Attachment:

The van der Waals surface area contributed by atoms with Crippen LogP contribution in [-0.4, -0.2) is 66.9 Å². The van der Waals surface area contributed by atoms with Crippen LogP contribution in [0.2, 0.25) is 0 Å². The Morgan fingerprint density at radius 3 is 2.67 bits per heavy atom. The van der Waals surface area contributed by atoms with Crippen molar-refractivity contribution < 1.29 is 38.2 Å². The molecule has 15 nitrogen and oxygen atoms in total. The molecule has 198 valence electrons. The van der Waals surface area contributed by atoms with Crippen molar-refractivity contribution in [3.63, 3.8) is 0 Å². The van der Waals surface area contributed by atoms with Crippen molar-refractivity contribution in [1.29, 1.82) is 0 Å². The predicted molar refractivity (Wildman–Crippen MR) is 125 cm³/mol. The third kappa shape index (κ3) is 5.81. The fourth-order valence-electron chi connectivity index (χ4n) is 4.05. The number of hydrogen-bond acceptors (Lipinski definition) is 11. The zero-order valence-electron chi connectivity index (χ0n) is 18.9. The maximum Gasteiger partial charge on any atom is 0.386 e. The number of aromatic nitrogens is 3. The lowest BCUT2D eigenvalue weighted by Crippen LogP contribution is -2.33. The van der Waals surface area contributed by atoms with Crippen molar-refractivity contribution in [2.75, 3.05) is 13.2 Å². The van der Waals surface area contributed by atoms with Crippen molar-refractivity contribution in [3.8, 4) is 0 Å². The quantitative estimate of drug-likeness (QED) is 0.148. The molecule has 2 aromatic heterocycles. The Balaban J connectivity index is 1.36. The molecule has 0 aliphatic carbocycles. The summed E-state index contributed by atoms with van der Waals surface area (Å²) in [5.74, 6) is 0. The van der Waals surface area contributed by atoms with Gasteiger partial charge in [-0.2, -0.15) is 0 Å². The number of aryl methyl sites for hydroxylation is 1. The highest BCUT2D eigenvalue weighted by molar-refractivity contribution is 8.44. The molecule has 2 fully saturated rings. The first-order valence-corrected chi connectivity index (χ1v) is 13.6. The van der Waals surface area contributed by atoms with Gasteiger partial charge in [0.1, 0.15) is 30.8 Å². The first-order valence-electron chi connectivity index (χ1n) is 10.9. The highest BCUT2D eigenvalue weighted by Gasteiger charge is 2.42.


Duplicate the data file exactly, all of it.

The van der Waals surface area contributed by atoms with Crippen LogP contribution in [-0.4, -0.2) is 66.9 Å². The van der Waals surface area contributed by atoms with Crippen LogP contribution in [0.2, 0.25) is 0 Å². The Morgan fingerprint density at radius 3 is 2.67 bits per heavy atom. The van der Waals surface area contributed by atoms with Crippen molar-refractivity contribution < 1.29 is 38.2 Å². The molecule has 15 nitrogen and oxygen atoms in total. The molecule has 198 valence electrons. The van der Waals surface area contributed by atoms with Crippen molar-refractivity contribution in [3.63, 3.8) is 0 Å². The van der Waals surface area contributed by atoms with Crippen molar-refractivity contribution in [1.29, 1.82) is 0 Å². The predicted molar refractivity (Wildman–Crippen MR) is 125 cm³/mol. The third kappa shape index (κ3) is 5.81. The fourth-order valence-electron chi connectivity index (χ4n) is 4.05. The number of hydrogen-bond acceptors (Lipinski definition) is 11. The zero-order valence-electron chi connectivity index (χ0n) is 18.9. The maximum Gasteiger partial charge on any atom is 0.386 e. The number of aromatic nitrogens is 3. The lowest BCUT2D eigenvalue weighted by Crippen LogP contribution is -2.33. The van der Waals surface area contributed by atoms with Crippen molar-refractivity contribution in [2.75, 3.05) is 13.2 Å². The van der Waals surface area contributed by atoms with Crippen molar-refractivity contribution in [3.8, 4) is 0 Å². The quantitative estimate of drug-likeness (QED) is 0.148. The molecule has 2 aromatic heterocycles. The Balaban J connectivity index is 1.36. The molecule has 0 aliphatic carbocycles. The summed E-state index contributed by atoms with van der Waals surface area (Å²) in [5.74, 6) is 0. The van der Waals surface area contributed by atoms with Gasteiger partial charge in [-0.2, -0.15) is 0 Å². The number of aryl methyl sites for hydroxylation is 1. The highest BCUT2D eigenvalue weighted by molar-refractivity contribution is 8.44. The molecule has 2 fully saturated rings. The first-order valence-corrected chi connectivity index (χ1v) is 13.6. The van der Waals surface area contributed by atoms with Gasteiger partial charge in [0.1, 0.15) is 30.8 Å². The first-order valence-electron chi connectivity index (χ1n) is 10.9. The highest BCUT2D eigenvalue weighted by Gasteiger charge is 2.42.